Developing a luxury saloon car is expensive but Volkswagen can afford it.
The huge quantities of Polos and Golfs that VW is currently selling around the world and the technology it can cherry-pick from its Audi and Bentley brands bring a car like the Phaeton well within its capabilities. And you can understand a company of Volkswagen’s ambition wanting a flagship model, but can the latest version finally convince UK luxury saloon customers that they should actually buy one?
That the Phaeton has its origins in the Audi A8 is no secret, but while the A8 has moved on into an all-new generation, this Phaeton is a facelift of the original.
The Volkswagen still has the four-wheel-drive system, air-suspension and much of the other advanced technology of an A8, and some might think this gives it a fighting chance of success as a less expensive alternative to the Audi.
The problem, as slow sales have proved, is that those aren’t the people who buy luxury saloon cars in the UK.
Premium cars without premium badges have always struggled on these shores, with buyers in the market for £50,000 saloons rarely flinching at the prospect of shelling out another five grand to have the right badge on the grille. Bucking this trend continues to be the Phaeton’s most difficult task.
Two engines are offered to UK buyers, one sensible with half an eye on keeping costs down, the other with the attitude to excess of Henry VIII.
The 3.0-litre TDI option is the mainstay of the Phaeton range, with a 237bhp power output.
It gives the big saloon an 8.6s time for the 0-62mph sprint and should be perfectly adequate, even for shifting a car of this size and weight.
The 6.3-litre W12 range-topping engine is something more than adequate.
With 444bhp, it will be the choice of a few buyers who want the ultimate Volkswagen to launch themselves around in.
All models get the 4Motion all-wheel-drive system that distributes the engine’s power according to the grip available at the wheels.
Air suspension is also standard, with CDC Continuous Damping Control technology reading the driver’s style and the road conditions to adjust the ride accordingly.
There are short and long wheelbase versions of the Phaeton but both measure in at over five metres in length.
The long wheelbase model adds 120mm to the wheelbase, has longer rear doors for improved access and improved rear legroom, though it’s unlikely anyone this side of Peter Crouch will find the short wheelbase models lacking in legroom.
Design-wise, the Phaeton carries its VW badge with pride on its chrome grille and cuts a suitably imperious dash.
The lines are classic luxury saloon with some attractive modern detailing such as the chrome fog light housings at the front and the twin chrome exhausts at the rear.
The front lights are Bi-Xenon units with LED cornering lights and indicators.
At the rear there are more LEDs for the brake lights which illuminate in a distinctive M.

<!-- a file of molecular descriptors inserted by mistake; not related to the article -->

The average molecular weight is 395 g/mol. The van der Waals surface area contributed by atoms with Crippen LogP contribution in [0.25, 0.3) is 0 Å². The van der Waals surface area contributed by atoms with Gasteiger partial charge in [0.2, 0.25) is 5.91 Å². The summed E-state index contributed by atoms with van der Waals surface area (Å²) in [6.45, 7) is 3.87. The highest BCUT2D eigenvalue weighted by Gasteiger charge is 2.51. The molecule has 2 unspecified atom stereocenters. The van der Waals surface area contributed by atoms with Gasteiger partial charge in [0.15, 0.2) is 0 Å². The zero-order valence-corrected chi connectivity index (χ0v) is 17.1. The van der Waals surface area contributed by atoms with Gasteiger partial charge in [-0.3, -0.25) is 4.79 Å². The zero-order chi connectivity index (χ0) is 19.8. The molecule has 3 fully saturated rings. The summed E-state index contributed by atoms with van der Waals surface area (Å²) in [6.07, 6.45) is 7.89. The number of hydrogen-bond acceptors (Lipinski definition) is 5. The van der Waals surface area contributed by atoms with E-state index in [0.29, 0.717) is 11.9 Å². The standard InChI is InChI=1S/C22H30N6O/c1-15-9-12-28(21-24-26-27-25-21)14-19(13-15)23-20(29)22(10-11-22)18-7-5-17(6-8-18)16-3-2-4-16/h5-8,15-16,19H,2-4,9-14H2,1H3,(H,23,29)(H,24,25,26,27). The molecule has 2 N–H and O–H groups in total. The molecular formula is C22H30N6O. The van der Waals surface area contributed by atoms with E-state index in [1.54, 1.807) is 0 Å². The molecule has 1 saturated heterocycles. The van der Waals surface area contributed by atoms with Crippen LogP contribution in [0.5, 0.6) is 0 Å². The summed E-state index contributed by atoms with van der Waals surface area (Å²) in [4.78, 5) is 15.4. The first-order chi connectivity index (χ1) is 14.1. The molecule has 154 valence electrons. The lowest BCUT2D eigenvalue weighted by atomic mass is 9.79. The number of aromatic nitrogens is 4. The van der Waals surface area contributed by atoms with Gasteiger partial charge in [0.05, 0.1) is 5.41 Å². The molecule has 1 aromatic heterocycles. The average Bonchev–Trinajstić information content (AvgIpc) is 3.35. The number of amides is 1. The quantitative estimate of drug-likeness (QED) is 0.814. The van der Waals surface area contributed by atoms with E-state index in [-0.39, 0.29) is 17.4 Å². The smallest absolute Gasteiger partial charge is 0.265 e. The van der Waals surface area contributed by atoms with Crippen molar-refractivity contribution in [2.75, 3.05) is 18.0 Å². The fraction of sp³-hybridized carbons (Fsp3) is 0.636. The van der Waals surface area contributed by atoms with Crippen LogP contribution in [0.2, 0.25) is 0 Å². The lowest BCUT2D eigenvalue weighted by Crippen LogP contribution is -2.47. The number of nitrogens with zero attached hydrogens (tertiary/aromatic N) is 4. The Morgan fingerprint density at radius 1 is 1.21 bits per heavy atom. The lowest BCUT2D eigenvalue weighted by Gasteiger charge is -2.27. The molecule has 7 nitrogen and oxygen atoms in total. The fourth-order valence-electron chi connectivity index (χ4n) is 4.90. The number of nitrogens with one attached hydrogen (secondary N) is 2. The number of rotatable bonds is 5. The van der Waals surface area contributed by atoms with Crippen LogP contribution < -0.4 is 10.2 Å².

A luxury saloon stands or falls on its cabin and Volkswagen has made every effort to ensure the Phaeton does the former.
The switchgear and layout is deliberately different from that in an Audi to maintain the differentiation between the two brands, but there should be few complaints on grounds of quality.
The finishes are more traditional than in many luxury saloons, with wood and chrome dominating the vast range of personalisation options.
If you like gadgets, check this lot out.
The Phaeton can come furnished with a phalanx of technology that could make Apple feel inadequate.
The navigation system downloads data from Google directly to the car and can instantly flag up points of interest or store information in the 30Gb hard drive.
The 4Zone climate control system in the W12 model is powerful enough to maintain a 22 degree interior temperature when it’s 50 degrees outside. There’s Dynamic Light Assist which dips the headlights when it detects approaching traffic, ACC active cruise control which automatically maintains a set distance to the car in front and Side Assist which warns of traffic in your blind spot.
The Phaeton’s problem has always been its status as a Volkswagen.
The brand equity that sells Golfs and Polos doesn’t cut much ice with BMW and Mercedes buyers.
The Phaeton’s Audi A8 relative is priced considerably higher but still sells far more briskly, and even Volkswagen would admit that the car has been unsuccessful in Europe and America, with the majority of sales coming from China and Korea.
Set aside the badge snobbery and the Phaeton starts to make a case for itself.
Fuel economy from the Phaeton 3.0 TDI is very good at 29mpg but the 19mpg from the W12 looks less rosy.
The quality of the Phaeton isn’t in doubt.
The issue is whether luxury saloon buyers can see past the fact that by driving one they’ll be sharing a badge with half the supermarket car park.
Rightly or wrongly, we agonise over what the car says about us.
And that, for all the Phaeton’s technical achievements, will remain its Achilles heel.
The car does so much but says so little, and the few buyers who prioritise such qualities find the Phaeton a highly capable and luxurious saloon.